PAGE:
- Weekly unemployment claims fall from 3,000 to 183,000
- Recurring claims down from 11,000 to 1.655 million
- Productivity accelerates at a rate of 3.0% in the fourth quarter
- Unit labor costs grow at a pace of 1.1%
WASHINGTON (Reuters) – New jobless claims fell to their lowest level in nine months last week. The labor market has held up despite rising borrowing costs and growing fears of a recession this year.
A startling drop in weekly unemployment claims reported by the Labor Department on Thursday sparked cautious optimism that the economy could avoid a recession or experience a shallow and brief recession. Federal Reserve Chairman Jerome Powell told reporters on Wednesday that the economy could return to 2% inflation without a major recession or a large increase in unemployment. .
Christopher Rupkey, chief economist at FWDBONDS in New York, said: “We expect a recession in 2023 as the labor market remains stuck at its lowest unemployment rate in decades. economists will one day have to withdraw.”
First claims for state unemployment benefits fell by 3,000 in the week ending Jan. 28 to a seasonally adjusted 183,000, the lowest level since April 2022. Economists polled by Reuters had predicted 200,000 claims in the most recent week.
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Unreconciled claims fell by 872 last week to 224,356. Kentucky, California and Ohio experienced significant declines in filings, offsetting increases in Georgia and New York.
Claims have been sluggish this year, consistent with continued tightness in the labor market.The government reported Wednesday that there were 11 million job openings at the end of December, with 1.9 all openings unemployed person.
“The labor market hasn’t responded sufficiently to the rapid rise in interest rates yet,” said Rubira Faroochi, chief U.S. economist at High Frequency Economics in White Plains, N.Y.
Outside of the tech industry and interest rate-sensitive sectors such as housing and finance, employers have been reluctant to lay off workers after struggling to find them during the pandemic, and have also reportedly lost their jobs later this year. This is because they are optimistic that economic conditions will improve in the near future.
According to a report by the Institute for Supply Management on Wednesday, the manufacturer “has indicated that it has no intention of significantly reducing its workforce. they are positive About the latter half of this year. ”
Wall Street stocks were trading high. Dollar rose against a basket of currencies. US Treasury yields fell.
tight labor market
The US central bank on Wednesday Policy interest rate It promised a “continued increase” in borrowing costs, up 25 basis points from 4.50% to 4.75%.
After the first week of assistance, the number of people receiving benefits fell by 11,000 to 1,655,000 in the week of 21 January, according to claims reports. This is called continuous billing.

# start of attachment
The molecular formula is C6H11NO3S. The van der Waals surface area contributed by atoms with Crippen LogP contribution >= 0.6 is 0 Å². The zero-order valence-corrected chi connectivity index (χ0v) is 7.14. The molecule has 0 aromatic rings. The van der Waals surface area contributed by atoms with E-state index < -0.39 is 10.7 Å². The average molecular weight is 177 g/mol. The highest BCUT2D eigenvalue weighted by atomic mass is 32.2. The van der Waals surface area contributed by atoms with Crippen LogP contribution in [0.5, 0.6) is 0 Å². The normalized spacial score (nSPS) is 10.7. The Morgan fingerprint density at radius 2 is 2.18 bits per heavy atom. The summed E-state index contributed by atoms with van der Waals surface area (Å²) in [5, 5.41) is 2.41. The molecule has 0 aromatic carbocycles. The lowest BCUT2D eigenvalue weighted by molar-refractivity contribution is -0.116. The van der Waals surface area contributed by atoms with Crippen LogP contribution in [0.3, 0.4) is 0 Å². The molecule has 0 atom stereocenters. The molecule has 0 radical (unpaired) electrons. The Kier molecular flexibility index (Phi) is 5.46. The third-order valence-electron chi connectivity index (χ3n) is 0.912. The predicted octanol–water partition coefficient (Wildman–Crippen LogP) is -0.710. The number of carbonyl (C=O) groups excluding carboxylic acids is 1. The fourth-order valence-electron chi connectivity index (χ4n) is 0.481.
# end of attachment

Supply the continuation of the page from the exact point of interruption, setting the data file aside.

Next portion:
The claims data fall outside the investigation period and are therefore not relevant to the January employment report due to be released on Friday. A Reuters poll of economists showed he could have gained 185,000 jobs in the nonfarm sector last month.
The economy created 223,000 jobs in December. The unemployment rate rose to his 3.6% in December from 3.5%, which was his lowest in more than 50 years.
A high number of layoffs in the tech sector drove job cuts in January. Job cuts announced by US-based employers surged 136% to 102,943, according to a separate report released Thursday by global outplacement firm Challenger Gray & Christmas. bottom. This was his highest January total since 2009.
The technology sector accounted for 41% of the job cuts, with 41,829 layoffs. The retailer announced his 13,000 job cuts and the financial company was set to lay off his 10,603 employees.
“It’s hard to reconcile the seemingly contrasting messages from the unemployment claims data and the Challenger job cuts data perfectly,” said Danielle Silver, an economist at JPMorgan in New York. “One possible explanation for the recent discrepancy is that people are being laid off but not applying for unemployment insurance. may be delaying eligibility for unemployment benefits.”
Despite a tight labor market, wage inflation has slowed, and a third Labor Department report showed worker productivity hit its highest level in a year in the fourth quarter after rising at a pace of 1.4%. This trend is likely to continue, as it is fast and shows an acceleration of 3.0% per annum. in the third quarter.
Productivity is down 1.5% from a year ago and 1.3% in 2022. But that’s mostly due to the strain caused by his COVID-19 pandemic. Productivity increased 5.1% from Q4 2019.
As a result, unit labor costs (the price of labor per unit of production) rose by 1.1%. This was the smallest increase since the first quarter of 2021 and followed his 2.0% pace of growth in the third quarter. Unit labor costs rose 4.5% year-on-year, but he peaked below 7.0% in the 12 months to Q2 of 2022.
“As a result, even without rising unemployment and questionably resilient job opportunities, the labor market no longer appears to be a significant source of inflationary pressure,” said Paul Ashworth, chief North American economist at Capital Economics. It is.” .
Reported by Lucia Mutikani.Edited by Andrea Ricci
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